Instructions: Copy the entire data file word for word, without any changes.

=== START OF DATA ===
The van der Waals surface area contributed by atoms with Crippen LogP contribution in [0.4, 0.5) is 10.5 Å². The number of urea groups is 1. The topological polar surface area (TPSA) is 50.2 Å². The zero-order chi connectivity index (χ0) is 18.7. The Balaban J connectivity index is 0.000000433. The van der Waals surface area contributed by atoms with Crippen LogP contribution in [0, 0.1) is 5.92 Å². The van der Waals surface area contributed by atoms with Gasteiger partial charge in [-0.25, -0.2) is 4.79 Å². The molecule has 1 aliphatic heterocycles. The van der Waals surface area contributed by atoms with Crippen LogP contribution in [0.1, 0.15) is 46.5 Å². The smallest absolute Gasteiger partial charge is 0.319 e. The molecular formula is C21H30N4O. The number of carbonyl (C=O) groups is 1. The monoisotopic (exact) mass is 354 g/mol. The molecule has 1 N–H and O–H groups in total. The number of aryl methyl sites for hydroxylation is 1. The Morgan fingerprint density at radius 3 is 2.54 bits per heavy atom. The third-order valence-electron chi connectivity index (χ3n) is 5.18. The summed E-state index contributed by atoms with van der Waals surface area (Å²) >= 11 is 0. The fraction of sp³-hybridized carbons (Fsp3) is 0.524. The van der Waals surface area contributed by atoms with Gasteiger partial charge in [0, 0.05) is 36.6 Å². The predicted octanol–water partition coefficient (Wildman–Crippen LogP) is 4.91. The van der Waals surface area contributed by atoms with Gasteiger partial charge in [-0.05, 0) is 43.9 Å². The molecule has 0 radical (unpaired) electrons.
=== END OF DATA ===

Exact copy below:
The van der Waals surface area contributed by atoms with Crippen LogP contribution in [0.4, 0.5) is 10.5 Å². The number of urea groups is 1. The topological polar surface area (TPSA) is 50.2 Å². The zero-order chi connectivity index (χ0) is 18.7. The Balaban J connectivity index is 0.000000433. The van der Waals surface area contributed by atoms with Crippen LogP contribution in [0, 0.1) is 5.92 Å². The van der Waals surface area contributed by atoms with Gasteiger partial charge in [-0.25, -0.2) is 4.79 Å². The molecule has 1 aliphatic heterocycles. The van der Waals surface area contributed by atoms with Crippen LogP contribution in [0.1, 0.15) is 46.5 Å². The smallest absolute Gasteiger partial charge is 0.319 e. The molecular formula is C21H30N4O. The number of carbonyl (C=O) groups is 1. The monoisotopic (exact) mass is 354 g/mol. The molecule has 1 N–H and O–H groups in total. The number of aryl methyl sites for hydroxylation is 1. The Morgan fingerprint density at radius 3 is 2.54 bits per heavy atom. The third-order valence-electron chi connectivity index (χ3n) is 5.18. The summed E-state index contributed by atoms with van der Waals surface area (Å²) >= 11 is 0. The fraction of sp³-hybridized carbons (Fsp3) is 0.524. The van der Waals surface area contributed by atoms with Gasteiger partial charge in [0, 0.05) is 36.6 Å². The predicted octanol–water partition coefficient (Wildman–Crippen LogP) is 4.91. The van der Waals surface area contributed by atoms with Gasteiger partial charge in [-0.05, 0) is 43.9 Å². The molecule has 0 radical (unpaired) electrons.